I have come to realize there are many others like myself who struggle with approaching their friends about the whole fitness subject.  It’s hard trying to explain your situation to people if they aren’t now and have never been in it before. Many of us have friends who just seem to be in perfect physical shape already. Or we have friends who show no interest in challenging their bodies; never workout and never want to. No, it seems that when it comes to health, it can be very hard to get others to understand your plight.

Your friends love you though right? Of course they do, they just aren’t going through the same things as you are. So then how do you make them understand? In this case, honesty is the best policy. You must remember it isn’t that your friends don’t care- it’s simply that they don’t understand, and that’s why it is so important for you to make them. Tell them what it is you are going through. Explain to them why it is you have decided to change your lifestyle: maybe you are more sluggish than you used to be. Perhaps you haven’t been feeling well and have traced it to an unhealthy diet. Or maybe, just maybe, you’re excited about working out. Crazy right?

Now I am not so idealistic that I can’t accept that sometimes your friends will still dismiss you. As long as they are supportive of your goals when pertaining  to your body, they are good friends. They themselves might not be into the whole workout or diet thing, but they need to be supportive and understanding if it’s what you want for yourself. If your friends make fun of you for having these goals, or put you down when you talk about your aspirations, then we have a very different case on our hands. Remember what is right for you might now be right for others, but friends will never put you down or make you feel inadequate.

Having trouble finding friends that just don’t get it? Hop on the Hey!VINA app and explore the different fitness communities. Post a link to your favorite partner workout in the comments! 

(Image via pintrest


The current socio-political climate in the US has created an “anything goes” mentality that has unveiled some devastating consequences. It seems as though “social identity threats”-or attacks on a person’s social identity, whether it be race, gender, sexuality, class, etc.- are more and more common… almost expected nowadays. While many people fear these attacks and wish to ignore such exchanges, these moments of extreme tension can become learning opportunities depending on how they are handled.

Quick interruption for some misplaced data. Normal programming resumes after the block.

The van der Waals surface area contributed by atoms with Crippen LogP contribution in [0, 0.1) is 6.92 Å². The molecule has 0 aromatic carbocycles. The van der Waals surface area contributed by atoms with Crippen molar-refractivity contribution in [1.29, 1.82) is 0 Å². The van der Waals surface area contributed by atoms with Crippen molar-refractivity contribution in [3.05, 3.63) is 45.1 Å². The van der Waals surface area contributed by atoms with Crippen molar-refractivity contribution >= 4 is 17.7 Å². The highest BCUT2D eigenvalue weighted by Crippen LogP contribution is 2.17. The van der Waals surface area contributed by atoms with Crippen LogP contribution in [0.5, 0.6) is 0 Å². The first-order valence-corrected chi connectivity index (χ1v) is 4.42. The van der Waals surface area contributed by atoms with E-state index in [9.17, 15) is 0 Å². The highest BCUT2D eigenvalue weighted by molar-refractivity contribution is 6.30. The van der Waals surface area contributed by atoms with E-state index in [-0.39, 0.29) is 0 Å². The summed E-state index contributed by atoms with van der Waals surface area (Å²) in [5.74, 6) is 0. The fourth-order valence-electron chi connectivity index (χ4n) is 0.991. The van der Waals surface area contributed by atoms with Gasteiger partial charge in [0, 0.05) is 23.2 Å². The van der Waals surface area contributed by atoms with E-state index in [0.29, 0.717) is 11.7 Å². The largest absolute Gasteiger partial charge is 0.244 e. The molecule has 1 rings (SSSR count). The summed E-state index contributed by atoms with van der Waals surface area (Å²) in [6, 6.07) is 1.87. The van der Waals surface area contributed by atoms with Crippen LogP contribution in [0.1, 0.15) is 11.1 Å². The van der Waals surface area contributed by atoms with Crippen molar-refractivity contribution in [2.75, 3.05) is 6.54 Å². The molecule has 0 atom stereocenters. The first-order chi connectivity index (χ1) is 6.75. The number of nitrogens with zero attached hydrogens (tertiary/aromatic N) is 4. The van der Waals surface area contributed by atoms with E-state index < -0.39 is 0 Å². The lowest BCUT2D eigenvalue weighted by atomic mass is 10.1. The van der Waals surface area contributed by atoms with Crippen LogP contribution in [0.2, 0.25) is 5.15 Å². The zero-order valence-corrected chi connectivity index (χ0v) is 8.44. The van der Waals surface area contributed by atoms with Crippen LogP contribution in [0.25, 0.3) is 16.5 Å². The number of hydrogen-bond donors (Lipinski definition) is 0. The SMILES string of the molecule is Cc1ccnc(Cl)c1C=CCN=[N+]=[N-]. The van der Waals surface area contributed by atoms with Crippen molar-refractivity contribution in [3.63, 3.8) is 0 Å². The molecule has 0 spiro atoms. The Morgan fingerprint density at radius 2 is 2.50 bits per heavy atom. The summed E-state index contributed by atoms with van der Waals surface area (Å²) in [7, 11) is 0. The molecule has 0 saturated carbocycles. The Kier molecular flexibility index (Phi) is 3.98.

In an article for Psych Today,  Dr. Oscar Holmes IV speaks about social identity threats and  ways in which people cope with them. Whether an identity threat happens at home, work, school, or out in public, it is important to understand productive ways to react. Here are a few typical ways people respond and how they can be helpful of hurtful depending on the situation:


This can feel like the easiest way to deal with ignorance and disrespect. While ignoring a social identity threat might be preferred in situations where the threat was not necessarily intended, it is important for these attacks to be adressed. Nothing will change is it is not addressed. While there are some things not worth getting mad over, there are other instances in which ignoring a social identity threat- whether to your  identity or someone else’s- makes the problem worse rather than making it disappear. Pick and chose your battles, but don’t forget to fight.


Derogation is when a person verbally attacks the attacker. While this may feel like the sweetest form of justice, and you believe the person really deserved the sass, this response burns more bridges than it creates. If we truly wish to change the climate in which social identity threats run rampant, we cannot contribute to the list of threats just because we have been threatened.


Deemed the “most proactive of the identity-protection responses”, positive distinctiveness is when a person engages their attacker in conversation, highlighting what is good about the identity that has been threatened. While this may seem intimidating, this response has the most potential for growth and change. Especially when an identity attack comes from a place of ignorance. Sometimes a person just needs to be informed of their bias.